As for the subject matter of DeadFellas, “There’s a gang-war going on, and two hit-men are sat down by their boss to kill someone in a big mansion out in the country, and what they don’t realize is that there is a curse, and time isn’t working the way that they think it is, and while I don’t have an elevator picture of this, when people read what Jeff and I have written, they get super-exited. It’s got demons and zombies and doppelgangers, and it’s kind of like a record that gets stuck in a groove and then skips back to the beginning.”
“We went very far with that project with Ghost House,” expounded Goldmann on the status of the DeadFellas, “and it may not be over (with them) but everything has changed in the business in the last year, and it has become hard to develop something from scratch if you don’t come in with a big package. But what J.R. and Jeff both fell in love with, is that it would be set up for a DeadFellas 2, in a fun way, and in a way fan-boys would like. I think it’s bigger than just one film, and David Whitman set that up with his story. The short story itself though wasn’t a three-act movie. Jeff and I needed to take the seed of what David had written and find a way to make it work (script-wise), which David just loved. He loves where we are with it. It’s not a little two –million dollar horror film. It’s a movie that will need lots and lots of practical effects and CGI to make it work. I think there is a really indie feel to it, so I’m very, very hopeful (given industry’s return from Sundance of movement) within the next couple of weeks.”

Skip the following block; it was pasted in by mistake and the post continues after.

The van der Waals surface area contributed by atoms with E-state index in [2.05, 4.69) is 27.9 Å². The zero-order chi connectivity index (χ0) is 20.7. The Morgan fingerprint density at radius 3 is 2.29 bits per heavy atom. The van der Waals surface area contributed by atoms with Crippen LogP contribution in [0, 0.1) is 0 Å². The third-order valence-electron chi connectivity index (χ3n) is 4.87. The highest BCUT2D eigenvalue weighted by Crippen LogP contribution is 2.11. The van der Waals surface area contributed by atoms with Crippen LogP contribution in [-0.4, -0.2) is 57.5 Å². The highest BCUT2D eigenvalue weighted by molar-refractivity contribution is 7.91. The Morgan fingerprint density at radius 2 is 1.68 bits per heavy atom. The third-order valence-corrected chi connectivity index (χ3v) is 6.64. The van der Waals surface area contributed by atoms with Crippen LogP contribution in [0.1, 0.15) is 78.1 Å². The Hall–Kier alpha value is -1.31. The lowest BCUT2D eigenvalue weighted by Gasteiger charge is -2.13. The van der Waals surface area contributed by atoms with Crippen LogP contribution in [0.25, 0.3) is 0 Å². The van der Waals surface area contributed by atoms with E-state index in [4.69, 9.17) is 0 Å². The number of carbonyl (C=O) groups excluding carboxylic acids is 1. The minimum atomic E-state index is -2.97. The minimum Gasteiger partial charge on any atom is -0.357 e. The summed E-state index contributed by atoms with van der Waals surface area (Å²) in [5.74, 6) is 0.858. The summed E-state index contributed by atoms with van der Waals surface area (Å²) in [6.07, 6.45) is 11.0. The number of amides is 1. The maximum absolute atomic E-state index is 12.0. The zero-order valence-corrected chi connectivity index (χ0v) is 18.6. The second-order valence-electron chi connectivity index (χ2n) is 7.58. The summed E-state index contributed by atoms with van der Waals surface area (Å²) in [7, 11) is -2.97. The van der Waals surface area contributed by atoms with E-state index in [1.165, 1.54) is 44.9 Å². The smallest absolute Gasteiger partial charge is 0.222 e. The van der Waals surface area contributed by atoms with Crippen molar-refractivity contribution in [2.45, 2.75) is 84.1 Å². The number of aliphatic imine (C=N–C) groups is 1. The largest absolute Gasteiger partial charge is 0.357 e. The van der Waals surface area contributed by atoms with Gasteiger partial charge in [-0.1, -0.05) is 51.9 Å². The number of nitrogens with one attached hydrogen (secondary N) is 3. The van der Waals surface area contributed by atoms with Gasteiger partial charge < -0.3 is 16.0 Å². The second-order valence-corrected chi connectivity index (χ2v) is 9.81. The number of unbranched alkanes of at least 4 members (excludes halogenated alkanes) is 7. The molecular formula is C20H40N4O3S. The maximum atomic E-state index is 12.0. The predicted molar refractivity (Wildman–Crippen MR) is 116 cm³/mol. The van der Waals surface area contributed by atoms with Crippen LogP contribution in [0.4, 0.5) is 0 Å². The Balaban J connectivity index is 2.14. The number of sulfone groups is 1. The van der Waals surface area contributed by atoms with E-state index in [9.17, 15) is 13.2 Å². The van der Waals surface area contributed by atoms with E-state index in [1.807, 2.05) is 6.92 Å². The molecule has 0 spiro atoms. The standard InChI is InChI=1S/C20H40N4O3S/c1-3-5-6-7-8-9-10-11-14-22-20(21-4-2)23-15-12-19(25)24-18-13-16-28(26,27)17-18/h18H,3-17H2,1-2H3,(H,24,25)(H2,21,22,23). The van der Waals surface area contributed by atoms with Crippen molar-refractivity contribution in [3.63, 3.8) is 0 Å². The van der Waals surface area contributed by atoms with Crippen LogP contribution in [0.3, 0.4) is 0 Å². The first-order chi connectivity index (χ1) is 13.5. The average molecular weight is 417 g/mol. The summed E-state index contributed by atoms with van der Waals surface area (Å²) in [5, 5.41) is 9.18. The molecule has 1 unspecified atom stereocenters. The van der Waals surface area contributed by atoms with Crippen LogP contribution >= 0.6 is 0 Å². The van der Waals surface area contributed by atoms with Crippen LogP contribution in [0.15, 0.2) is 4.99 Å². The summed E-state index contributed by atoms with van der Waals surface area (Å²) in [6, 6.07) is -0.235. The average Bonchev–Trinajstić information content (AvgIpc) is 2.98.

Goldmann’s got more than one iron in the fire, however, a needed methodology in a town where most seem as fearful to green-light a project as they are to pass.